...these speeches, which seem to unfold naturally, are actually brilliant, perfectly controlled performances through which Faye — quoting and paraphrasing — travels from point to point, creating a narrative where none, in any conventional sense, exists ... There is something almost surreal, and ultimately funny, about how one character after another meeting Faye has definite opinions on questions of interest to her — about freedom, illusion, power, literary ambition, familial and marital relations (everyone is divorced) — and an uncanny ability to articulate them ... Along with recognition or acclaim, 'kudos' in its original form is 'suggestive of something which might be falsely claimed by someone else.' Whatever her interlocutors might say, it is Faye's story, to Rachel Cusk's honor and glory.
Set against the political backdrop of Brexit, Cusk’s dramatization of the ongoing struggle for feminine identity in a traditional and patriarchal world is burdensome and bleak, even as rare moments of tenderness shine through. Brilliantly aware without being indulgent or preachy, this novel has the intense beauty of form that has marked Cusk’s trilogy from the beginning, and the final installment does not disappoint.
Cusk’s trilogy — Outline, Transit, and now Kudos — also features a narrator who is effaced, hidden, largely silent on the subject of herself, whom we nevertheless come to know in a profound manner through the stories she relays about others ... a refreshing new model of storytelling for Cusk ... Cusk seems to be saying something valuable about shutting up and listening. And also about attention. Attention, she suggests, can yield grace ... It’s difficult to catch Cusk, or Faye, in the act. How does she manage to paint such an abominable picture of this woman with a series of neutral, apparently reasonable, observations? ... In remaining largely unknown, Faye allows Cusk to explore universality, which is a sort of truth, perhaps a sort of grace.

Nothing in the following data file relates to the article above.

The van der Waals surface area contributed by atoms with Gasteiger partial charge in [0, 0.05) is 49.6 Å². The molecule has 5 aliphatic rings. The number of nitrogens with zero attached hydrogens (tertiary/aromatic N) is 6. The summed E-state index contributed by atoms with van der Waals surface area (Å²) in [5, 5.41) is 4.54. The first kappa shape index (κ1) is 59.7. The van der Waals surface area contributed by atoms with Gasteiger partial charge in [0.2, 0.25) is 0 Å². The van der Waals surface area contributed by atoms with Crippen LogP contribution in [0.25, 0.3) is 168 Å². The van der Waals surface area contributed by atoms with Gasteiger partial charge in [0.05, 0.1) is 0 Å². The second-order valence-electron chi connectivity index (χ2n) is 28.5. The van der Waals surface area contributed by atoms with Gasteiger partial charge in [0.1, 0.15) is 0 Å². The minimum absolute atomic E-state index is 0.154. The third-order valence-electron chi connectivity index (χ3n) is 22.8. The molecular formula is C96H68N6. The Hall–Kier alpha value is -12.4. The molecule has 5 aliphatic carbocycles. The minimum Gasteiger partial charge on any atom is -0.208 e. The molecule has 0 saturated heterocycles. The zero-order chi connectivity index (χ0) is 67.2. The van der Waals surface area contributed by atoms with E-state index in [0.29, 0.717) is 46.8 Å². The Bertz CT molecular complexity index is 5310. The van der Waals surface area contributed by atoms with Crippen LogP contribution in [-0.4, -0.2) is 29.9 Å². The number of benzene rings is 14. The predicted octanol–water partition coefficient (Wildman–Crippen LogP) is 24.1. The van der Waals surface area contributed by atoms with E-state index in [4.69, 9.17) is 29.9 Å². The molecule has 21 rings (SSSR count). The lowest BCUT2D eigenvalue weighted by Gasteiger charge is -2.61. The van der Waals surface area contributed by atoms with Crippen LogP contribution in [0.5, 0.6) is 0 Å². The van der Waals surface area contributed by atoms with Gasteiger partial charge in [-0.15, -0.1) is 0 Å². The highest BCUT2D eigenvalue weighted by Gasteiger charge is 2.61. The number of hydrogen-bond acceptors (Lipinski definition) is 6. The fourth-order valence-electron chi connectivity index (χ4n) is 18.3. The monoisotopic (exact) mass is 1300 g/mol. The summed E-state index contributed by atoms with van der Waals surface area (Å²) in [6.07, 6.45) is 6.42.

In the trilogy of intriguing novels that she completes with Kudos, Rachel Cusk has routinely subverted essential ideas of narrative and storytelling ... On first encounter, the novels seem to have very little plot (arguably, the second book, Transit, has the most), but far from random, their episodic forward momentum makes them curiously hard to put down ... On one level, Cusk lampoons the insular literary world, with its intellectual puffery and self-congratulatory prize giving (i.e. kudos), as she deviously exiles Faye to far-flung backwaters. But Cusk, like Faye, refuses to undermine the seriousness that lurks beneath the sometimes inappropriate, sometimes self-important, often uncomfortable observations of those she meets. 'The human situation is so complex that it always evades our attempts to encompass it,' one characters says, and ultimately this truth is what Cusk tirelessly seeks to circumvent. In the end, one can’t help but hear echoes of E.M. Forster’s elusive advice: Only connect.
You either love Rachel Cusk’s narrative technique or you don’t, and if you are still with her for Kudos, the final installment of her trilogy, then it must be because you love it ... the self-effacing narrator whose name is mentioned only once; the telling of the story through a series of conversations rather than the showing through action; the lack of a traditional plot or an obvious narrative arc; the preoccupation with the cruelties of divorce and the damage that adults do to their children; and the business of being a high-brow, belletrist author ... Kudos strips away the noble, glamorous veneer to reveal the profane guts of the book industry ... It’s a pointed remark to the narrator, a fictionalized version of Cusk, a writer who demands of her reader all their attention without offering such fripperies as conventional plot or dramatic tension in return.
Despite the brilliantly detailed descriptions of these characters and the locations through which they uneasily pass, this is not conventionally naturalistic fiction; conversations reveal unrecorded lapses of time within the narrative, and people examine their experiences in highly abstract language not intended to reproduce vernacular speech. Physical reality is as mutable and subject to question as the identities people carefully create and then later reject ... a jarring and ugly final scene confirms an overall impression that Cusk’s views of human nature and personal relationships are as bleak as ever. Brilliantly accomplished and uncompromisingly dark.